While writing my article on this year’s eclipse, I got to thinking about the real value of any given photograph. To start this conversation, I decided to define what kinds of photographs there are from my perspective.

  • Snapshots: Images that you take on your vacation, or in my case day to day images I take of the things around me. I use the camera as a tool to see things around me that I am missing. I take my camera wherever I go and take photos and load them on my computer later and zoom way in so I can see them. Most of these kind of images I don’t keep. They document my day and with rare exception I delete them once a week or so. I personally don’t consider them valuable.
  • Purposeful shots: Any image that I think for a significant amount of time about. If I want to do a landscape, I am going to bring my tripod and consider lighting and composition. I may do research for the location. The “right time right place” luck has a lot to do with this. Going for a sunset and having it be a spectacular one can lead to a keeper or better yet a shot that ends up in your portfolio. The value of this kind of shot varies because the guy standing right next to you could take the same shot as you. This kind of shot doesn’t require specific equipment other than a basic camera, tripod and lens setup.
  • Rare shots: This is a bit of a broad category for me. I throw anything that requires specific knowledge or equipment to get in this section. A wide-angle lens at a car show, a macro lens to take insect photos, a lightning trigger to get storm images or a super-telephoto lens to get photos of wildlife. I personally place a higher value on this kind of image, especially if you are talking about using a studio strobe to get good quality low key images of a subject. Maybe you are paying a model for her or his time – or shooting a cool luxury car that not everyone would have access to.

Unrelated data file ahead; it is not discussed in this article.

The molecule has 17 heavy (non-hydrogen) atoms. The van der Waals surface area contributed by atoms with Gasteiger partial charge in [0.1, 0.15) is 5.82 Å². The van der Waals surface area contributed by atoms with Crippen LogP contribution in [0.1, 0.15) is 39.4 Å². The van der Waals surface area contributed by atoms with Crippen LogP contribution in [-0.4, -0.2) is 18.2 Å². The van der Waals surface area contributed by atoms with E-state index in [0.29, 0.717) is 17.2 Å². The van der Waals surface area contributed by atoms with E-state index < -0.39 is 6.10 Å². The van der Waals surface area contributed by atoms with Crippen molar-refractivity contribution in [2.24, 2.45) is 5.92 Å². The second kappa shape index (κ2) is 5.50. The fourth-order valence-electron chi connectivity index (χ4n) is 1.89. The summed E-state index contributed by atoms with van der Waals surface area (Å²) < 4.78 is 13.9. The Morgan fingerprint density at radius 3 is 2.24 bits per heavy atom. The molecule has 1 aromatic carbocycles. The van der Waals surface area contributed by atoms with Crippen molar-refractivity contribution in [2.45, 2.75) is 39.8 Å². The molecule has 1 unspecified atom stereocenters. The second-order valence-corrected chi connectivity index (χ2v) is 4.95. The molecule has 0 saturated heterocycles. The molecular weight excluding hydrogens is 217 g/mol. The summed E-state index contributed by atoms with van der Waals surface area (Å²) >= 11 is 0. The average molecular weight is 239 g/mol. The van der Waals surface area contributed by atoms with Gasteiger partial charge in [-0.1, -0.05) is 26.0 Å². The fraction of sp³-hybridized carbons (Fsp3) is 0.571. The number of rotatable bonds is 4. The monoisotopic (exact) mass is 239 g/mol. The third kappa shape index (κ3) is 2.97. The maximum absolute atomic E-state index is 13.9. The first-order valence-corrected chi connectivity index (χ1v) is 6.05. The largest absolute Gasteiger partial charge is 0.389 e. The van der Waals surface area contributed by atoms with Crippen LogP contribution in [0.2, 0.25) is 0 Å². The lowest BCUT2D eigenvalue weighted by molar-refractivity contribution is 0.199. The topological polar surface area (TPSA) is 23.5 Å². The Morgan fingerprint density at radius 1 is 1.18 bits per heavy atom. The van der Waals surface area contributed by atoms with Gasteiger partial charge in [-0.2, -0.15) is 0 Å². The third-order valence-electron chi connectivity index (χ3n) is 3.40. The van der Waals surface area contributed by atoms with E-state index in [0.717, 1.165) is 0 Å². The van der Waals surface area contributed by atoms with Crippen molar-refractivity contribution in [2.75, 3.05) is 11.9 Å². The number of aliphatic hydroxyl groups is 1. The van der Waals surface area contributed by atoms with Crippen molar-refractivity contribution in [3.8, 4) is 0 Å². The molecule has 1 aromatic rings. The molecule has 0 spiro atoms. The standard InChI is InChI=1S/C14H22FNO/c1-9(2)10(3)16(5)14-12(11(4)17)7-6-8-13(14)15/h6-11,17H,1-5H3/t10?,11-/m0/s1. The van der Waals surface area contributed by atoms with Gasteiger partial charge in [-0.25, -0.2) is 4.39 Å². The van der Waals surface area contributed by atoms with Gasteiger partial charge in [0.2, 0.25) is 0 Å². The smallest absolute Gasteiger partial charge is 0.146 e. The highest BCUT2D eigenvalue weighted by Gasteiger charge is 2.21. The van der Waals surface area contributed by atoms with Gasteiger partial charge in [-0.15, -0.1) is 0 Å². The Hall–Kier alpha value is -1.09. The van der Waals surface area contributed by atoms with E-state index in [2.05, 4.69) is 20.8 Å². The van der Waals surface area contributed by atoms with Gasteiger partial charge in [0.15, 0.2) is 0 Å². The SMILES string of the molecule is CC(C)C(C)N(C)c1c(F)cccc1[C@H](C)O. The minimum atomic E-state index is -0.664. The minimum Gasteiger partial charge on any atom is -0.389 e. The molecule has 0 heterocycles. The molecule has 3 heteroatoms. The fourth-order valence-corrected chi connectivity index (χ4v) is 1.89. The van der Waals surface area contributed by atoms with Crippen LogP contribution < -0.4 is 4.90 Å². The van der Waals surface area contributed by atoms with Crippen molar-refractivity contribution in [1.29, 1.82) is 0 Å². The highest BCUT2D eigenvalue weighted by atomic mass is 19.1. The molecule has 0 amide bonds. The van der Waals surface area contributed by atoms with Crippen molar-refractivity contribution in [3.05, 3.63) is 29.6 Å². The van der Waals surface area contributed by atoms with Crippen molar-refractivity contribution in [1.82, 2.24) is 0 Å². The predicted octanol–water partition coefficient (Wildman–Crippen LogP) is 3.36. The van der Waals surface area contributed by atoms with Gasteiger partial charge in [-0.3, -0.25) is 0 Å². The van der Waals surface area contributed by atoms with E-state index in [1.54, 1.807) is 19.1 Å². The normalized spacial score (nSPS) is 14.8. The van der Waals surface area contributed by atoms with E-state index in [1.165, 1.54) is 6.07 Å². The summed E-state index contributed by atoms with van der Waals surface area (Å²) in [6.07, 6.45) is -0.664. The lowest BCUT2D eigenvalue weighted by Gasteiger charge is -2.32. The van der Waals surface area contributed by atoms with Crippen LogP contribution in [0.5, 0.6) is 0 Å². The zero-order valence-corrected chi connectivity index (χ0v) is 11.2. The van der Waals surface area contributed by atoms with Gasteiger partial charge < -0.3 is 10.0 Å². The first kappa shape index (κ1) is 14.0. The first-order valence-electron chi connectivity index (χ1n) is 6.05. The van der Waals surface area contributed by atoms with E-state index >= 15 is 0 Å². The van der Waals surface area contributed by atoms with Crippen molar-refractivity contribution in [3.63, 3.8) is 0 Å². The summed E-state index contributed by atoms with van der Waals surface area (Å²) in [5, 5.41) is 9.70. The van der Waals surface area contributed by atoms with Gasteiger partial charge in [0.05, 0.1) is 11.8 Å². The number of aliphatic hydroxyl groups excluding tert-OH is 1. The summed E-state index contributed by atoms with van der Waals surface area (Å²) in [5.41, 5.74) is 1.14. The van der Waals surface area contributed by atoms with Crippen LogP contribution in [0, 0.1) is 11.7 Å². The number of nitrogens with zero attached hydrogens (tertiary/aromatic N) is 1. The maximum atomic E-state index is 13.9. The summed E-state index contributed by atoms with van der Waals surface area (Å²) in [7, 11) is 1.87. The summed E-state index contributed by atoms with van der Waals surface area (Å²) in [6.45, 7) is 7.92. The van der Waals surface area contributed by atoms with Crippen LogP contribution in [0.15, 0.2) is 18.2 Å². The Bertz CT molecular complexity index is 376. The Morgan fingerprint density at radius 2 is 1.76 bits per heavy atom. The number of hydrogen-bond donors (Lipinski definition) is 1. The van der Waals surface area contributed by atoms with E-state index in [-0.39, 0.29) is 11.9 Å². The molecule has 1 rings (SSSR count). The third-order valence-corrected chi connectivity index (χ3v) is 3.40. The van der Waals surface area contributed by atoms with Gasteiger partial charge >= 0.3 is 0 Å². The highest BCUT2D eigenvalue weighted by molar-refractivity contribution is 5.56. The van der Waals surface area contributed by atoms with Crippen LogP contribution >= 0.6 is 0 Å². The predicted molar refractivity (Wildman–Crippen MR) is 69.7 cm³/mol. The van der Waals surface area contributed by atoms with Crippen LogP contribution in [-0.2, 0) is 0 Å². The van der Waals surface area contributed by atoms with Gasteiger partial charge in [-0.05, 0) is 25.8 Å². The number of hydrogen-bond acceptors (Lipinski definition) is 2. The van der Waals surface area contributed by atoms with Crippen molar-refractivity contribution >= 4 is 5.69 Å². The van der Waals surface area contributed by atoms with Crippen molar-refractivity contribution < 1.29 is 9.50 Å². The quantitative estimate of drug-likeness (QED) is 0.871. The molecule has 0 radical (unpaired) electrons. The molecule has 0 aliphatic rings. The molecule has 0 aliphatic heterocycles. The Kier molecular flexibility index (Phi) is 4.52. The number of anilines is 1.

• One-of-a-kind image: If you get an image of that wreck or a celebrity doing something that people want to know about. This is a really right time really right place example, with few or no photographers around you. This seems like it would be the most value potential photograph.

So, what is the value of a photograph? I think it depends on what you use them for…

I don’t sell my images, I prefer to show my work and speak to people so I can educate them at every chance I get about vision loss and how it affect people. That doesn’t mean I don’t know what my work is worth (especially to me). I personally prefer to donate my work to worthwhile causes that will make a difference in someone’s life. In the last two years I have donated significant pieces to ALS Art 4 the cure  VSA/Access Gallery a fantastic gallery here in Denver that features work by the disabled and A toast to Wichita’s finest which is a charity that raises money for the Cystic Fibrosis Foundation.  So the answer to the question what is the value of my photographs? For me, If the work I am doing is helping someone then it is priceless to me. I would prefer to donate my work to a worthy cause any day than sell a print at an art and wine festival for 20 dollars. Both ways the art will end up on someone’s wall but with a donation I feel like it was worth so much more.

If you know of a charity that could benefit from a print donation please feel free to contact me to discuss at: nedskee@tahquechi.com I only donate to verified charitable organizations.

Make your art make a difference!